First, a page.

The Irregular at Magic High School: Nine School Competition Arc, Part 2

By Tsutomu Sato and Kana Ishida. Released in Japan as “Mahouka Koukou no Rettousei” by ASCII Mediaworks. Released in North America by Yen On. Translated by Andrew Prowse.

I’ve been very nice to Irregular at Magic High School in my last three reviews, despite being well aware that the series is very polarizing, and that there are many, many people who vehemently dislike it – not as much as Sword Art Online, I mean, let’s not get crazy, but a whole lot. This is the first volume that, while I still enjoyed it to a degree, I’m beginning to see their point. Everything that’s normally annoying about Mahouka is just that much more so here, and the book even has a huge page count to get it all in there. Tatsuya’s perfectness, the vague incestuous implications, the cartoon nature of the villains, who make even other anime Chinese mafia cringe. And most of all, the endless, endless “magicbabble”, as the reader begins to suspect that without each detailed explanation of what magic is used and how it works in that context, this book would be about 70 pages long.

The games themselves show off our first-years to the best of their abilities, and their are few surprises – there is one game-breaking injury (literally – we’re told she won’t be able to use magic anymore), but it’s to a minor character we haven’t seen much of, and it’s never even brought up again. What we mostly see is First High’s girls beating the snot out of their competitors (the rookie guys don’t have Tatsuya as their engineer, so of course they do badly and seethe at him all the time for being so Tatsuya). Indeed, the competition with the most tension is the one between Shizuka and Miyuki – it’s over far too quickly, and I’d like to have seen more of it, but again, Miyuki is so far above everyone else, I suppose there’s not much we can do. The Honor Student side manga should help.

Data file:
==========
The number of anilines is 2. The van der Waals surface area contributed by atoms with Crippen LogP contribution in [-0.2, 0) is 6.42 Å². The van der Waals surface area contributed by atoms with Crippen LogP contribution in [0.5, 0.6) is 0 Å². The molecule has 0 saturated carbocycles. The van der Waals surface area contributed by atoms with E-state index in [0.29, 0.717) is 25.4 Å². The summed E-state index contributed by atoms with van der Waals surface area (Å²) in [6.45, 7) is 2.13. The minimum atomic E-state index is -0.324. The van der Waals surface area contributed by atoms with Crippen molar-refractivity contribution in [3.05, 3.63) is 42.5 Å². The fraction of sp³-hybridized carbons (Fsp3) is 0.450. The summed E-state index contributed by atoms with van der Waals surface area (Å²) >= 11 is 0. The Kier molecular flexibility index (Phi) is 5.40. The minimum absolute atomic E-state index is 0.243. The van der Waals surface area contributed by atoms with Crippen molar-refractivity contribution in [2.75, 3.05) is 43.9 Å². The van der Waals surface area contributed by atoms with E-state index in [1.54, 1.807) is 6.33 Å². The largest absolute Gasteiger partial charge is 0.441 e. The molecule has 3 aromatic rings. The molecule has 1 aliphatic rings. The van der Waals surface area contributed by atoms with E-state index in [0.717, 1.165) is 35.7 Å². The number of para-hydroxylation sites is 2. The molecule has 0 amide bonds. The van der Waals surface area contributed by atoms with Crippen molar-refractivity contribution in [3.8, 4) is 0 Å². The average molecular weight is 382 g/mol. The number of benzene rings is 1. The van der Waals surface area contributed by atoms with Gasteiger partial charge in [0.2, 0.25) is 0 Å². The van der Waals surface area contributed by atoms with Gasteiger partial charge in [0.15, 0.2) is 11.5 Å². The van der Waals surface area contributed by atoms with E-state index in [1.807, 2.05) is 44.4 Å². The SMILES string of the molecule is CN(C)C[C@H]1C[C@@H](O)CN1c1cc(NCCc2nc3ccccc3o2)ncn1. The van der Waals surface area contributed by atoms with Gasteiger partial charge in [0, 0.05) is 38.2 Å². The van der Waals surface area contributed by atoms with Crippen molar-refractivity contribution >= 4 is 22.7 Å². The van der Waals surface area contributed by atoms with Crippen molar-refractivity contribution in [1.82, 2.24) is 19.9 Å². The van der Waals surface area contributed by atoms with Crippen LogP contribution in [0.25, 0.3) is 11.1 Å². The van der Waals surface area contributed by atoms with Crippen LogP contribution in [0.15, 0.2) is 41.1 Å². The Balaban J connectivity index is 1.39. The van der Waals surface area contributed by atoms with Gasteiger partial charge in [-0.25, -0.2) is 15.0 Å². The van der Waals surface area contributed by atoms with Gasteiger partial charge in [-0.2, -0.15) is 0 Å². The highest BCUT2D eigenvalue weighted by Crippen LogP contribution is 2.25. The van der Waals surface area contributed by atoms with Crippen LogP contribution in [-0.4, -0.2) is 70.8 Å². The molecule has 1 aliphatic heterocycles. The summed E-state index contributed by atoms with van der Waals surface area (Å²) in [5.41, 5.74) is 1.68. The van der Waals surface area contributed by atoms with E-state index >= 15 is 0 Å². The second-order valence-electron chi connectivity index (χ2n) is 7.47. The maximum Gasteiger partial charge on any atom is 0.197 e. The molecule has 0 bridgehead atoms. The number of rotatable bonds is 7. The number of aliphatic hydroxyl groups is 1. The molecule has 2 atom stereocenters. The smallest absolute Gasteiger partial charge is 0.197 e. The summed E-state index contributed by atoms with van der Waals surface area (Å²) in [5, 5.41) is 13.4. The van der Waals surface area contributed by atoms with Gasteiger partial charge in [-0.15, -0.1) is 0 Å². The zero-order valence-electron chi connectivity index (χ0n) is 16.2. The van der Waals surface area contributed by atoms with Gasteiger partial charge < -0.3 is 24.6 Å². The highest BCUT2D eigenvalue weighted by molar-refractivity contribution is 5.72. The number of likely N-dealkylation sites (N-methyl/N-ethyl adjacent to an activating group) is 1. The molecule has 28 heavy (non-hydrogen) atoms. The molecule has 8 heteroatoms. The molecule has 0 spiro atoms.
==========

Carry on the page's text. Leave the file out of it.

Of course, Tatsuya is forced to compete himself due to various circumstances, and of course he is amazing, though Leo and Mikihiko are also allowed to show off their chops a bit. (Erika, sadly, gets very little to do beyond be jealous of her brother’s relationship with Mari, though that does give us the funniest moment in the book, as Miyuki teases Erika about her brother complex, and Erika just loses it because it’s MIYUKI doing this. The student council for the most part are there to be a Greek chorus, with Mayumi occasionally showing off her crush on Tatsuya and Azusa gradually realizing Tatsuya’s secret identity due to his complete inability to hide his amazing engineering skills (though he tries, multiple times in the book, not to take credit for things.)

The book is not bad per se, despite my complaining – the action sequences are well paced and work despite all the magic explanations woven into them. Tatsuya’s past and his devotion to Miyuki makes the book take a very dark tone towards the end, as he shows no mercy towards anyone who would hurt Miyuki, and the narrative points out – perhaps a bit too much – that it’s ONLY Miyuki he cares about, not anyone else. So it’s still a good series to read for fans, but I can easily see casual readers deciding that this is the point they may want to abandon ship.

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